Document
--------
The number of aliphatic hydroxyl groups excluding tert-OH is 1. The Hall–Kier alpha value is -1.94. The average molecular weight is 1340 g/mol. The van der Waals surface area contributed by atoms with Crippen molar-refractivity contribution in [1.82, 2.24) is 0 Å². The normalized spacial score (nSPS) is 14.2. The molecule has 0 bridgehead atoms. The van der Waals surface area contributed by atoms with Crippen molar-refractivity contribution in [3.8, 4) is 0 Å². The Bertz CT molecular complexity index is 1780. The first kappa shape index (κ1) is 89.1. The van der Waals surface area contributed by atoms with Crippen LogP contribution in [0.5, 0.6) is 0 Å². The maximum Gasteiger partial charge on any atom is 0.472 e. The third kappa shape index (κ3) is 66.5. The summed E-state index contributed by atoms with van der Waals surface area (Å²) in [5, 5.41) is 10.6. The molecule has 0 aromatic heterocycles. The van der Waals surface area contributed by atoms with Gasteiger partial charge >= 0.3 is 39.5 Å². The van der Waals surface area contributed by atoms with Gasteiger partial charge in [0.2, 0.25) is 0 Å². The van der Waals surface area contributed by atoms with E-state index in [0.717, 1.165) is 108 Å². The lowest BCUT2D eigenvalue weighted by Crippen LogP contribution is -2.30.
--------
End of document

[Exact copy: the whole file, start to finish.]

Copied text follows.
The number of aliphatic hydroxyl groups excluding tert-OH is 1. The Hall–Kier alpha value is -1.94. The average molecular weight is 1340 g/mol. The van der Waals surface area contributed by atoms with Crippen molar-refractivity contribution in [1.82, 2.24) is 0 Å². The normalized spacial score (nSPS) is 14.2. The molecule has 0 bridgehead atoms. The van der Waals surface area contributed by atoms with Crippen molar-refractivity contribution in [3.8, 4) is 0 Å². The Bertz CT molecular complexity index is 1780. The first kappa shape index (κ1) is 89.1. The van der Waals surface area contributed by atoms with Crippen LogP contribution in [0.5, 0.6) is 0 Å². The maximum Gasteiger partial charge on any atom is 0.472 e. The third kappa shape index (κ3) is 66.5. The summed E-state index contributed by atoms with van der Waals surface area (Å²) in [5, 5.41) is 10.6. The molecule has 0 aromatic heterocycles. The van der Waals surface area contributed by atoms with Gasteiger partial charge >= 0.3 is 39.5 Å². The van der Waals surface area contributed by atoms with Gasteiger partial charge in [0.2, 0.25) is 0 Å². The van der Waals surface area contributed by atoms with E-state index in [0.717, 1.165) is 108 Å². The lowest BCUT2D eigenvalue weighted by Crippen LogP contribution is -2.30.